I also create a new template for the webserver (to replace the self-signed certificate on my Nutanix CVMs). To do this I go back to the Certification Authority and create a duplicate of the webserver template
I set the compatibility settings to the latest level (same as I did for the Domain Controller certificate) and go to the General tab.
Here I provide the name for this certificate template (The LAB Web Server) and leave the default periods as-is.
Next up the Request Handling tab where I tick the box for Allow private key to be exported.
Going to the Subject Name, to ensure this is set to Supply in the request
Up to the Cryptography tab, where I set the provider category to Key Storage Provider, the algorithm name to RSA, the Minimum key size to 2048 and the request hash to SHA256 and click OK.
Now I can also issue this template by right-clicking Certificate Templates and select New | Certificate Template to issue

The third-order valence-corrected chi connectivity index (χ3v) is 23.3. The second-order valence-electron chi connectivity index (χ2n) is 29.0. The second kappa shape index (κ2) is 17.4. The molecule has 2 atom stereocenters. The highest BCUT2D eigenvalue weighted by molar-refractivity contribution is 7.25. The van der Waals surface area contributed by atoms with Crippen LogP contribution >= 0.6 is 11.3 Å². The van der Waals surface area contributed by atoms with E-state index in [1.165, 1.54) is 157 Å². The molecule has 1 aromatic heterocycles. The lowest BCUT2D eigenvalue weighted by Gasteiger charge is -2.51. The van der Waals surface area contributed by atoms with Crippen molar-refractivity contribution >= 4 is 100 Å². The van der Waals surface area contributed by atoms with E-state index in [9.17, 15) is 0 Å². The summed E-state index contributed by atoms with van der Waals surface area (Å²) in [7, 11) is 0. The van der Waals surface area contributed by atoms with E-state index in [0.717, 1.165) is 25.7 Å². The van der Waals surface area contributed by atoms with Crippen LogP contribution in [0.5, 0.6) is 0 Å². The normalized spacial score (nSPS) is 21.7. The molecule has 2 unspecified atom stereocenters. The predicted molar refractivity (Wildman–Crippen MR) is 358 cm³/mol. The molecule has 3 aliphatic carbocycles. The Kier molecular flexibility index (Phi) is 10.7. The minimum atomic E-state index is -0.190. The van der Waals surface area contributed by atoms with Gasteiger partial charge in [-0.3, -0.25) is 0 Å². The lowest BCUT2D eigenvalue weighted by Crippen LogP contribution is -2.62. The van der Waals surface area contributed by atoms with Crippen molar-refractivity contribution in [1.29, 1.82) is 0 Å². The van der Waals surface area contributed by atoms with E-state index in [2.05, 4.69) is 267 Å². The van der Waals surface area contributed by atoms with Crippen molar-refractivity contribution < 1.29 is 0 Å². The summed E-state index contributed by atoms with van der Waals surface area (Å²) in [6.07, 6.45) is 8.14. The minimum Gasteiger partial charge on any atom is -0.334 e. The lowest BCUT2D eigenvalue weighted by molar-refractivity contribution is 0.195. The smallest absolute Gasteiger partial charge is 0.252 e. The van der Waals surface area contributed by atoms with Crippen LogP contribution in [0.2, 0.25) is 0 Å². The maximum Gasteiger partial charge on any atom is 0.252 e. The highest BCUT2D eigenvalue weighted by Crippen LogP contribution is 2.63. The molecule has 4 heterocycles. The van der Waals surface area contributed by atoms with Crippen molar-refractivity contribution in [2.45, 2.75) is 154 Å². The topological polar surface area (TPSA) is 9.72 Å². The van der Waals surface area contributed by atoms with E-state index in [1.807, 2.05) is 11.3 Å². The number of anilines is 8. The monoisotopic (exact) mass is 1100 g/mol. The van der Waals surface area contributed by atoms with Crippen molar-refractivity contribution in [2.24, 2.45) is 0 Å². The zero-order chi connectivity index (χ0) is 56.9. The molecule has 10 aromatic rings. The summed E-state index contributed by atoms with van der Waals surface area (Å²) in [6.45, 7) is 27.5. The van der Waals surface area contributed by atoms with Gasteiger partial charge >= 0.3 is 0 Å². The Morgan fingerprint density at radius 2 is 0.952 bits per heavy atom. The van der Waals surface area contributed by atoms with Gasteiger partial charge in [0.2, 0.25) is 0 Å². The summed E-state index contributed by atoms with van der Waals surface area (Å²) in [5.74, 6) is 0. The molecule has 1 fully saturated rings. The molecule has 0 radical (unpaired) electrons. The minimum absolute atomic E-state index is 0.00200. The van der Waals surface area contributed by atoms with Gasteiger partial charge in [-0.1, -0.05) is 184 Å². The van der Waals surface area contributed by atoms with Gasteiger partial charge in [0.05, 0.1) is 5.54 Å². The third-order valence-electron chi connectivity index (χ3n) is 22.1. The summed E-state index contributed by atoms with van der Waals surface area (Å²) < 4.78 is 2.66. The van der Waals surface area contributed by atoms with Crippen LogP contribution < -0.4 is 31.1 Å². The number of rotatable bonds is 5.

I select my template and click OK
And this template is also available:
Now I create a Certificate Signing Request (CSR) on my CVM. One thing I found out is that Google Chrome & Firefox will report an error (“Subject Alternative Name Missing” or NET::ERR_CERT_COMMON_NAME_INVALID or “Your connection is not private”) if the SAN Name is missing, so I ensure this was included in my request. To start the request I first created a configuration file containing the information for the certificate and I uploaded this file to my CVM.
After this is done, I connect to the CVM and run the following command:
openssl req -out NLSOMVC01.csr -newkey rsa:2048 -nodes -sha256 -keyout NLSOMVC01.key -config nlsomvc01.cnf
I will download the generated files to my machine, so I can upload these to my PKI.
After these are downloaded I will open a browser and go to http://pki.lab.damen-online.nl/CertSrv, and click on Request a certificate